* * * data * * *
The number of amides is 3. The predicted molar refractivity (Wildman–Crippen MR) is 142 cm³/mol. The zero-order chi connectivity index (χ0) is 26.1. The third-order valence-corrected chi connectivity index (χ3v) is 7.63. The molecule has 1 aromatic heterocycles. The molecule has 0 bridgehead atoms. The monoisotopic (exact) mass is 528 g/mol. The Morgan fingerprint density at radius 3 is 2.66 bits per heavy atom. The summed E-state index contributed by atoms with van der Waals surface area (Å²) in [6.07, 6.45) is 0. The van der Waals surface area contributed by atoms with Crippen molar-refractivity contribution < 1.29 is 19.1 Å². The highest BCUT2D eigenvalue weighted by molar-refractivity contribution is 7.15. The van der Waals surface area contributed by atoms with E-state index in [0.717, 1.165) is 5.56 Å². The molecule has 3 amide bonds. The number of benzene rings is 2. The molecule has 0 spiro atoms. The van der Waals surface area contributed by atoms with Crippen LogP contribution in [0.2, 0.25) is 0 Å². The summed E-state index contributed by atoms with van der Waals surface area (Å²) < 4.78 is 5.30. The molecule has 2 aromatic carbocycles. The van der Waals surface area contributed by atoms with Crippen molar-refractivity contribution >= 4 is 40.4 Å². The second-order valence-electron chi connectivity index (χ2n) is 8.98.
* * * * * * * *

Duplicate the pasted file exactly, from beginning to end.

The number of amides is 3. The predicted molar refractivity (Wildman–Crippen MR) is 142 cm³/mol. The zero-order chi connectivity index (χ0) is 26.1. The third-order valence-corrected chi connectivity index (χ3v) is 7.63. The molecule has 1 aromatic heterocycles. The molecule has 0 bridgehead atoms. The monoisotopic (exact) mass is 528 g/mol. The Morgan fingerprint density at radius 3 is 2.66 bits per heavy atom. The summed E-state index contributed by atoms with van der Waals surface area (Å²) in [6.07, 6.45) is 0. The van der Waals surface area contributed by atoms with Crippen molar-refractivity contribution < 1.29 is 19.1 Å². The highest BCUT2D eigenvalue weighted by molar-refractivity contribution is 7.15. The van der Waals surface area contributed by atoms with E-state index in [0.717, 1.165) is 5.56 Å². The molecule has 3 amide bonds. The number of benzene rings is 2. The molecule has 0 spiro atoms. The van der Waals surface area contributed by atoms with Crippen LogP contribution in [0.2, 0.25) is 0 Å². The summed E-state index contributed by atoms with van der Waals surface area (Å²) < 4.78 is 5.30. The molecule has 2 aromatic carbocycles. The van der Waals surface area contributed by atoms with Crippen molar-refractivity contribution >= 4 is 40.4 Å². The second-order valence-electron chi connectivity index (χ2n) is 8.98.